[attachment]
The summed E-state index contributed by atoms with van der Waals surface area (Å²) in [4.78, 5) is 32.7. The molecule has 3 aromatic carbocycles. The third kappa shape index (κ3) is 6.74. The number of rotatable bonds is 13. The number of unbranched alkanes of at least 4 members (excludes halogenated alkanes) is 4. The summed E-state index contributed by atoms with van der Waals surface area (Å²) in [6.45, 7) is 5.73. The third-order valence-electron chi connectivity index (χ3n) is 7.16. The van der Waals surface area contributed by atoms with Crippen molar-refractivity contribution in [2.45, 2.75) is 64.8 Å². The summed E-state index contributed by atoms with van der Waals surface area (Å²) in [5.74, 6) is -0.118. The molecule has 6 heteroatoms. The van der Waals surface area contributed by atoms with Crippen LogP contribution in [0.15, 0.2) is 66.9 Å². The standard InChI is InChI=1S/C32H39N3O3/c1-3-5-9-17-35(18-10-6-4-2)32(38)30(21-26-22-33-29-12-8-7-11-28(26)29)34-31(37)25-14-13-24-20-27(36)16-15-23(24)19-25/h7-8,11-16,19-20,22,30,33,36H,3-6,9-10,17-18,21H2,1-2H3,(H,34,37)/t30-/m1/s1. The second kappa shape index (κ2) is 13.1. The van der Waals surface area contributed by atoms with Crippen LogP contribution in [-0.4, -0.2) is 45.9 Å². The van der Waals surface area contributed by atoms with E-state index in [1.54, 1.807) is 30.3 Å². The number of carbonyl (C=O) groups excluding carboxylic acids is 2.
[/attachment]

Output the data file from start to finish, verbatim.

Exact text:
The summed E-state index contributed by atoms with van der Waals surface area (Å²) in [4.78, 5) is 32.7. The molecule has 3 aromatic carbocycles. The third kappa shape index (κ3) is 6.74. The number of rotatable bonds is 13. The number of unbranched alkanes of at least 4 members (excludes halogenated alkanes) is 4. The summed E-state index contributed by atoms with van der Waals surface area (Å²) in [6.45, 7) is 5.73. The third-order valence-electron chi connectivity index (χ3n) is 7.16. The van der Waals surface area contributed by atoms with Crippen molar-refractivity contribution in [2.45, 2.75) is 64.8 Å². The summed E-state index contributed by atoms with van der Waals surface area (Å²) in [5.74, 6) is -0.118. The molecule has 6 heteroatoms. The van der Waals surface area contributed by atoms with Crippen LogP contribution in [0.15, 0.2) is 66.9 Å². The standard InChI is InChI=1S/C32H39N3O3/c1-3-5-9-17-35(18-10-6-4-2)32(38)30(21-26-22-33-29-12-8-7-11-28(26)29)34-31(37)25-14-13-24-20-27(36)16-15-23(24)19-25/h7-8,11-16,19-20,22,30,33,36H,3-6,9-10,17-18,21H2,1-2H3,(H,34,37)/t30-/m1/s1. The second kappa shape index (κ2) is 13.1. The van der Waals surface area contributed by atoms with Crippen LogP contribution in [-0.4, -0.2) is 45.9 Å². The van der Waals surface area contributed by atoms with E-state index in [1.54, 1.807) is 30.3 Å². The number of carbonyl (C=O) groups excluding carboxylic acids is 2.